This week, city counselors in Ottawa, Ontario, unanimously approved a new waste-to-energy facility that will turn 400 metric tons of garbage per day into 21 megawatts of net electricity–enough to power about 19,000 homes. Rather than burning trash to generate heat, as with an incinerator, the facility proposed by Ottawa-based PlascoEnergy Group employs electric-plasma torches to gasify the municipal waste and enlist the gas to generate electricity.
A few waste-to-energy gasification plants have been built in Europe and Asia, where landfilling is more difficult and energy has historically been more costly. But PlascoEnergy’s plant would be the first large facility of its kind in North America. The company’s profitability hinges on its ability to use a cooler gasification process to lower costs, as well as on rising energy and tipping fees to ensure strong revenues.
PlascoEnergy’s approval marked the latest in a string of positive developments for waste gasification projects in recent weeks. Last month, Hawaii okayed $100 million in bonds to finance a waste-to-energy plant using plasma-torch technology from Westinghouse Plasma, based in Madison, PA, that is already employed in two large Japanese waste processing plants. Meanwhile, Boston-based competitor Ze-gen reported the successful ramp-up of a 10-metric-ton-per-day pilot plant in New Bedford, MA, that uses molten iron to break down waste.
Most gasification plants work by subjecting waste to extreme heat in the absence of oxygen. Under these conditions, the waste breaks down to yield a blend of hydrogen and carbon monoxide called syngas that can be burned in turbines and engines. What has held back the technology in North America is high operating costs. Plasma plants, using powerful electrical currents to produce a superhot plasma that catalyzes waste breakdown, tend to consume most of the energy they generate. As a result, the focus of plasma gasification plants has been to simply destroy hazardous wastes. “There was really no thought of being able to produce net power,” says PlascoEnergy CEO Rod Bryden.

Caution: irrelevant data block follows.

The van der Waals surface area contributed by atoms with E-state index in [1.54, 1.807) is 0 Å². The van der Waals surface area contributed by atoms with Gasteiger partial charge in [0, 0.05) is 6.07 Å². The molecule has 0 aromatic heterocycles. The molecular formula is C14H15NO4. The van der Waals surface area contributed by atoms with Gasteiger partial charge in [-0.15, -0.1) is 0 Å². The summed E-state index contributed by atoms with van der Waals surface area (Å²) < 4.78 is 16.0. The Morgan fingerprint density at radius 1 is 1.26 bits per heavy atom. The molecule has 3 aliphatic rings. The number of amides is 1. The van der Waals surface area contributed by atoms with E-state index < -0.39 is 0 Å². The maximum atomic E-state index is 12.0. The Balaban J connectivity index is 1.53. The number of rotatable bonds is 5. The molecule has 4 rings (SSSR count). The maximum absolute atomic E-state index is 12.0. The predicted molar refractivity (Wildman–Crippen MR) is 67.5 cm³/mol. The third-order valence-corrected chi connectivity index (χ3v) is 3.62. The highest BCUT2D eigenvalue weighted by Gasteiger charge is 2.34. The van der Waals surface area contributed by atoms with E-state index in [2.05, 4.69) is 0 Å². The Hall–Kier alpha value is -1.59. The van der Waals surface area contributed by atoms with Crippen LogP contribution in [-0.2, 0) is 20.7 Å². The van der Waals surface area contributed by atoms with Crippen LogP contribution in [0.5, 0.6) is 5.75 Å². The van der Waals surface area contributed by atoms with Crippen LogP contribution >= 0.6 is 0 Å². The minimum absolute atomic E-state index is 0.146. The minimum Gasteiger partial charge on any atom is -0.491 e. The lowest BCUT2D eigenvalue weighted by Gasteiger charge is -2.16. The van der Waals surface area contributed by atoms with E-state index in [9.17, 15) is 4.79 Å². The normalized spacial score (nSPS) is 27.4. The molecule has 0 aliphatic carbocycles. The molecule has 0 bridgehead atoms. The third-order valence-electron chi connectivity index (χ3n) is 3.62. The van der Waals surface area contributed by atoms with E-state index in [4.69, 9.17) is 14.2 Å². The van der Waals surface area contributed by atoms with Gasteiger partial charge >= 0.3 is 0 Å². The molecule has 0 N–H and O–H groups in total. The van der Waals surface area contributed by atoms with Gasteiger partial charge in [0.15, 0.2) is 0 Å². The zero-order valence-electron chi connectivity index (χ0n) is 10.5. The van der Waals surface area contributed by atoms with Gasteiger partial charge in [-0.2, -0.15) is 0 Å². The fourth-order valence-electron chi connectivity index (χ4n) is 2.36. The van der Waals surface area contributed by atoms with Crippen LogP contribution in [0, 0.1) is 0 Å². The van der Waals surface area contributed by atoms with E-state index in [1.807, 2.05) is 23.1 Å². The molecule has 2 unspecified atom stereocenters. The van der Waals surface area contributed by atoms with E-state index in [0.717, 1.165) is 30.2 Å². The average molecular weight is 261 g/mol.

PlascoEnergy started looking at gasification for municipal solid waste five years ago, when it determined through simulation that cooler plasma torches could do the job. “The amount of heat required to separate gases from solids was much less than the amount being delivered when the purpose was simply to destroy the material,” says Bryden. PlascoEnergy tested the models on its five-metric-ton-per-day pilot plant in Castellgali, Spain (jointly operated with Hera Holdings, Spain’s second largest waste handler). In January, the company began large-scale trials in a 100-metric-ton-per-day demonstration plant built in partnership with the city of Ottawa.